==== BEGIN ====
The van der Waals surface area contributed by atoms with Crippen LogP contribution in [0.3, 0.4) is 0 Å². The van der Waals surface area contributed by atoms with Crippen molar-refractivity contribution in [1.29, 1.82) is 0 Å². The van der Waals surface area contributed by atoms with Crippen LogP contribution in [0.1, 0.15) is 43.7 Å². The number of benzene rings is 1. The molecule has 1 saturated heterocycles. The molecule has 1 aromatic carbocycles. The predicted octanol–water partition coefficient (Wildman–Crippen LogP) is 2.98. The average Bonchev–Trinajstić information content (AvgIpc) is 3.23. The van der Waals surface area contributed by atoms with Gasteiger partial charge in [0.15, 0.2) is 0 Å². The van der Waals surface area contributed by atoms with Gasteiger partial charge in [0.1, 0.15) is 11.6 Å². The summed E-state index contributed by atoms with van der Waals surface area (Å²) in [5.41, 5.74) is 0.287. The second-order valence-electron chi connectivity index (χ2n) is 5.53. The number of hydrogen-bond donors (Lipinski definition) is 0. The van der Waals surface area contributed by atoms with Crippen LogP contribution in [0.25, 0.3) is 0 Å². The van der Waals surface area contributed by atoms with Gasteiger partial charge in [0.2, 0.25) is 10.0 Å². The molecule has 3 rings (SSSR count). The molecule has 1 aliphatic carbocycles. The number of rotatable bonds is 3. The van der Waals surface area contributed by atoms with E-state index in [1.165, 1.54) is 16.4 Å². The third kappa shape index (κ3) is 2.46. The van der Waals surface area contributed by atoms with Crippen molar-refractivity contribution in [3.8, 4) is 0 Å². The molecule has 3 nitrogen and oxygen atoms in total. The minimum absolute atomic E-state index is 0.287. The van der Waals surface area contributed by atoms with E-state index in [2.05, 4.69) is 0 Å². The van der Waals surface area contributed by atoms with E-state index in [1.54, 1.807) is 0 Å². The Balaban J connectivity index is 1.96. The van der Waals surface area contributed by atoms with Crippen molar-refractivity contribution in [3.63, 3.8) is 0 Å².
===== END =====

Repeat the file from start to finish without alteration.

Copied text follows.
The van der Waals surface area contributed by atoms with Crippen LogP contribution in [0.3, 0.4) is 0 Å². The van der Waals surface area contributed by atoms with Crippen molar-refractivity contribution in [1.29, 1.82) is 0 Å². The van der Waals surface area contributed by atoms with Crippen LogP contribution in [0.1, 0.15) is 43.7 Å². The number of benzene rings is 1. The molecule has 1 saturated heterocycles. The molecule has 1 aromatic carbocycles. The predicted octanol–water partition coefficient (Wildman–Crippen LogP) is 2.98. The average Bonchev–Trinajstić information content (AvgIpc) is 3.23. The van der Waals surface area contributed by atoms with Gasteiger partial charge in [0.15, 0.2) is 0 Å². The van der Waals surface area contributed by atoms with Gasteiger partial charge in [0.1, 0.15) is 11.6 Å². The summed E-state index contributed by atoms with van der Waals surface area (Å²) in [5.41, 5.74) is 0.287. The second-order valence-electron chi connectivity index (χ2n) is 5.53. The number of hydrogen-bond donors (Lipinski definition) is 0. The van der Waals surface area contributed by atoms with Crippen LogP contribution in [0.25, 0.3) is 0 Å². The van der Waals surface area contributed by atoms with Gasteiger partial charge in [0.2, 0.25) is 10.0 Å². The molecule has 3 rings (SSSR count). The molecule has 1 aliphatic carbocycles. The number of rotatable bonds is 3. The van der Waals surface area contributed by atoms with E-state index in [1.165, 1.54) is 16.4 Å². The third kappa shape index (κ3) is 2.46. The van der Waals surface area contributed by atoms with Crippen molar-refractivity contribution in [3.8, 4) is 0 Å². The molecule has 3 nitrogen and oxygen atoms in total. The minimum absolute atomic E-state index is 0.287. The van der Waals surface area contributed by atoms with E-state index in [2.05, 4.69) is 0 Å². The van der Waals surface area contributed by atoms with E-state index in [1.54, 1.807) is 0 Å². The Balaban J connectivity index is 1.96. The van der Waals surface area contributed by atoms with Crippen molar-refractivity contribution in [3.63, 3.8) is 0 Å².